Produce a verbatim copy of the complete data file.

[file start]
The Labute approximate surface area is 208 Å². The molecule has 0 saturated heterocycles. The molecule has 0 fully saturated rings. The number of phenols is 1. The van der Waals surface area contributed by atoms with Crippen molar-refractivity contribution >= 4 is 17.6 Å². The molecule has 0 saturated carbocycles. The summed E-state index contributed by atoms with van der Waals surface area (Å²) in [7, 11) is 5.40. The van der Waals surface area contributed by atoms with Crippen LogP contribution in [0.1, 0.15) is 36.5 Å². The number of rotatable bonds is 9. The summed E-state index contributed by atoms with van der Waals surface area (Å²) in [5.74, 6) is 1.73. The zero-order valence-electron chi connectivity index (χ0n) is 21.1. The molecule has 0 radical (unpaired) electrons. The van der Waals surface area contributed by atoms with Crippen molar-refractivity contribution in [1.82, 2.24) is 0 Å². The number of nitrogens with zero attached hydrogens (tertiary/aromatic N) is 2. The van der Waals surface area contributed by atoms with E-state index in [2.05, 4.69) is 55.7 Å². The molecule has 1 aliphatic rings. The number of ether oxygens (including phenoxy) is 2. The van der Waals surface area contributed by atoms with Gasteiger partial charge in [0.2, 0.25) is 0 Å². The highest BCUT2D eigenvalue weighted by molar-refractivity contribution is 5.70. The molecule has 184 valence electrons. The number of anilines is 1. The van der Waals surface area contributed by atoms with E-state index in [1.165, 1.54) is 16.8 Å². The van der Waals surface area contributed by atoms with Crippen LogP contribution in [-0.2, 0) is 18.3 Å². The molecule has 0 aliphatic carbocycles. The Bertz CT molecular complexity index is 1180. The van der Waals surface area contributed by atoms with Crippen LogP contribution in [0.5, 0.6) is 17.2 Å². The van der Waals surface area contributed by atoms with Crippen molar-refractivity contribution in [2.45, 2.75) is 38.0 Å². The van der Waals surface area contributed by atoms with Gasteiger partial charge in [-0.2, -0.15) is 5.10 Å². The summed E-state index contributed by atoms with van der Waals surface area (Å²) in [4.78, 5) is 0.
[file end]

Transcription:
The Labute approximate surface area is 208 Å². The molecule has 0 saturated heterocycles. The molecule has 0 fully saturated rings. The number of phenols is 1. The van der Waals surface area contributed by atoms with Crippen molar-refractivity contribution >= 4 is 17.6 Å². The molecule has 0 saturated carbocycles. The summed E-state index contributed by atoms with van der Waals surface area (Å²) in [7, 11) is 5.40. The van der Waals surface area contributed by atoms with Crippen LogP contribution in [0.1, 0.15) is 36.5 Å². The number of rotatable bonds is 9. The summed E-state index contributed by atoms with van der Waals surface area (Å²) in [5.74, 6) is 1.73. The zero-order valence-electron chi connectivity index (χ0n) is 21.1. The molecule has 0 radical (unpaired) electrons. The van der Waals surface area contributed by atoms with Crippen molar-refractivity contribution in [1.82, 2.24) is 0 Å². The number of nitrogens with zero attached hydrogens (tertiary/aromatic N) is 2. The van der Waals surface area contributed by atoms with E-state index in [2.05, 4.69) is 55.7 Å². The molecule has 1 aliphatic rings. The number of ether oxygens (including phenoxy) is 2. The van der Waals surface area contributed by atoms with Gasteiger partial charge in [0.2, 0.25) is 0 Å². The highest BCUT2D eigenvalue weighted by molar-refractivity contribution is 5.70. The molecule has 184 valence electrons. The number of anilines is 1. The van der Waals surface area contributed by atoms with E-state index in [1.165, 1.54) is 16.8 Å². The van der Waals surface area contributed by atoms with Crippen LogP contribution in [-0.2, 0) is 18.3 Å². The molecule has 0 aliphatic carbocycles. The Bertz CT molecular complexity index is 1180. The van der Waals surface area contributed by atoms with Crippen LogP contribution in [0.5, 0.6) is 17.2 Å². The van der Waals surface area contributed by atoms with Crippen molar-refractivity contribution in [2.45, 2.75) is 38.0 Å². The van der Waals surface area contributed by atoms with Gasteiger partial charge in [-0.2, -0.15) is 5.10 Å². The summed E-state index contributed by atoms with van der Waals surface area (Å²) in [4.78, 5) is 0.